Today's Paper Digital FAQ HER Magazine Public Notices Podcast Obits Latest Newsletters Jobs Puzzles Classifieds Circulars

WITH POLL | Counties gaining clearer picture of tornado damage

by Stevon Gamble | November 11, 2022 at 9:14 a.m.
The Hughes Springs Volunteer Fire Station was one of the many buildings that suffered heavy damage when a tornado rolled through the town Friday, Nov. 4, 2022. (Photo by JD for the Texarkana Gazette)

County officials are starting to get a clearer picture of the damage caused by a series of tornadoes that swept through the region Nov. 4.

The largest of the twisters spun up in Red River County, Texas, near Clarksville and traveled northeast for 58.4 miles, crossing the Red River, before lifting in McCurtain County, Oklahoma, near Idabel and Broken Bow. The twister has been classified as an EF-4 with maximum winds of 170 mph, according to a report released Thursday by the Shreveport office of the National Weather Service. It had a maximum width of 0.6 miles.

Initial projections showed the storm's winds at a maximum of 150 mph.

In Red River County, approximately 10 single-family and manufactured houses were destroyed by the twister. However, the majority of the damage appears to have been in McCurtain County.


McCurtain County Emergency Management Director Cody McDaniel said damage assessments will take about a month to complete. Early estimates show 72 homes or businesses were destroyed, more than 40 heavily damaged and 130 slightly damaged, McDaniel said.

No fatalities were reported in Red River County. However, in Pickens in the northwest corner of McCurtain County, one person was killed when an EF-2 twister packing winds up 125 mph cut a 2.9-mile track through the area.

"Currently, everything is in pretty good shape, for the shape we're in. There could have been multiple fatalities," McDaniel said.

Residents with damage are asked to report it to

Clothing donations for victims are being accepted at KBEL Radio at 813 E. Lincoln Road in Idabel.

Cass County reported significant damage from two tornadoes, one an EF-3, a 140 mph storm that started in Morris County and carved a 16.9-mile to Dalton in Cass. One person died.

However, the slightly smaller EF-1, with maximum winds of 110 mph caused extensive damage in its 9.4-mile track through Cass County.

"Hughes Springs and Douglassville were the two areas that were hit. We lost a lot of trees in Douglassville but no significant damage to structures that have been reported in Douglassville," Cass County Judge Travis Ransom said Thursday.

Hughes Springs was not as fortunate.

"We had about 46 residential structures that were damaged, and I think six public facilities or public buildings," Ransom said.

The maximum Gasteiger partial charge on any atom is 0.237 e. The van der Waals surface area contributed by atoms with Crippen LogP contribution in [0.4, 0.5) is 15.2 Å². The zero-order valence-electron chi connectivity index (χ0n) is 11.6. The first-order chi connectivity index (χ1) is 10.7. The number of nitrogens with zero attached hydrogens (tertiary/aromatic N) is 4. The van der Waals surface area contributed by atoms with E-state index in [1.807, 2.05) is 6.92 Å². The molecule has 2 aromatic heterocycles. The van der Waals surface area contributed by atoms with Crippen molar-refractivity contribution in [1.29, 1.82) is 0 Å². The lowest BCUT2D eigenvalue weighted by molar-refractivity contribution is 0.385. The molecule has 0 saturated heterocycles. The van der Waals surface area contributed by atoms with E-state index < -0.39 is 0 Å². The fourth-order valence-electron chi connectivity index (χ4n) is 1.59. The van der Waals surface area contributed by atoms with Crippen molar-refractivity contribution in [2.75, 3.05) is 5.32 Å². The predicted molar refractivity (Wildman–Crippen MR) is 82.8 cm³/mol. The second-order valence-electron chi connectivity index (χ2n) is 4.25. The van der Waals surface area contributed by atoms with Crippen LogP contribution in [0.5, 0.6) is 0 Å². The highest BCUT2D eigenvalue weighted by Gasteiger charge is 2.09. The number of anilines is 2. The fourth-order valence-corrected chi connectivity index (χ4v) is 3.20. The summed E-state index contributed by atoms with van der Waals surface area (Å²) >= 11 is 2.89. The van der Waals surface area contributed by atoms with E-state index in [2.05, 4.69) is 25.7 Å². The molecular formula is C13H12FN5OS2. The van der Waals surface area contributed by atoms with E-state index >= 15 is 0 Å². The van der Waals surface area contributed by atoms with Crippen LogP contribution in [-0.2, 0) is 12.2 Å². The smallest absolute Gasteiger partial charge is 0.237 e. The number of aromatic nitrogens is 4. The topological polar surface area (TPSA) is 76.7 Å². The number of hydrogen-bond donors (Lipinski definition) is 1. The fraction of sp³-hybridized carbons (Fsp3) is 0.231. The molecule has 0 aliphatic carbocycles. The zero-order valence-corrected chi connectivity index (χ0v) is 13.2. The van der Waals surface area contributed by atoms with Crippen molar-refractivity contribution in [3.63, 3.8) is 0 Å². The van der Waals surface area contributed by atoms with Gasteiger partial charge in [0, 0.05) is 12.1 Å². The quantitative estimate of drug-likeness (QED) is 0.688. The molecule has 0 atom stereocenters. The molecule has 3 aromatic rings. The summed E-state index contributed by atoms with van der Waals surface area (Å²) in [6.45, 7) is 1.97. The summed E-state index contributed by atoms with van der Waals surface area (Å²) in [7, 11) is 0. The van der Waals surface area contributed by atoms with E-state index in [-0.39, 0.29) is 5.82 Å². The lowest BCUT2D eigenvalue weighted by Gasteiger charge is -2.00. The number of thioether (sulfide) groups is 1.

The Hughes Springs Volunteer Fire Department was destroyed, and City Hall suffered extensive damage.

As of Thursday, power had been fully restored, Ransom said.

Ransom said as the clean-up continues and damage assessments begin, Cass County has established the Hughes Springs Disaster Assistance Center at First Assembly of God in Hughes Springs.

"They've been distributing water and clothes, blankets, household goods, really just anything," Ransom said.

The disaster relief group, including the Chamber of Commerce and the city, also are working to create a type of committee to help affected residents with applications for financial assistance, Ransom said.

The Assistance Center already has submitted two applications to the Texas Department of Housing & Community Affairs to help the applicants access emergency funding to have their houses rebuilt, Ransom said.

The Assistance Center will stay open until at least the first week of December.

"We plan on staffing that with volunteers and providing services to those in need until Dec. 5, and then that's really our next decision point," Ransom said about plans to keep the center open.

The county judge said people who would like to help with the recovery can call Hughes Springs Chamber of Commerce at 903-639-2351 to make a donation. Volunteers can sign up on the First Assembly of God, Hughes Springs, Facebook page.

Despite the devastation, McDaniel and Ransom said the bonds of the community remain strong.

"Residents working together during the cleanup has been amazing," said McDaniel, adding that he has seen several people with chainsaws out cutting up trees shortly after the tornado. "We are so lucky to live where we live."

Ransom said the same about the residents of Hughes Springs.

"All I do is make the phone calls and open the door. They're the ones that are actually putting in the sweat equity and making it happen, so the credit goes to the community," Ransom said. "Those citizens over there are really just stepping up in a big way to help each other out."

The most recent information from the NWS' Shreveport reports the following tornadoes --

• Pickens, McCurtain County, Oklahoma: EF-2, 125 mph, 2.9-mile track

• Rural northwestern McCurtain County: EF-1, 105 mph, 2.9-mile track

• Red River County Texas to McCurtain County: EF-4, 170 mph, 58.4-mile track

• East of Pittsburg, Camp County, Texas: EF-1, 95 mph, 2.2-mile track

• Cason in Morris County, Texas, to Dalton in Cass County, Texas: EF-3, 140 mph, 16.9-mile track

• Bowie County, Texas: EF-3, 140 mph, 15.7-mile track

• Hughes Springs in Cass County: EF-1, 110 mph, 9.4-mile track

• Center Point in Howard County, Arkansas: EF-2, 115 mph, 8.2-mile track

• Southeast of Bethany in Caddo Parish, Louisiana: EF-0, 85 mph, 1.3-mile track

Bowie County emergency officials could not be reached for comment for this story.


Gazette reporter Lori Dunn contributed to this report.

Print Headline: WITH POLL | Counties gaining clearer picture of tornado damage


Sponsor Content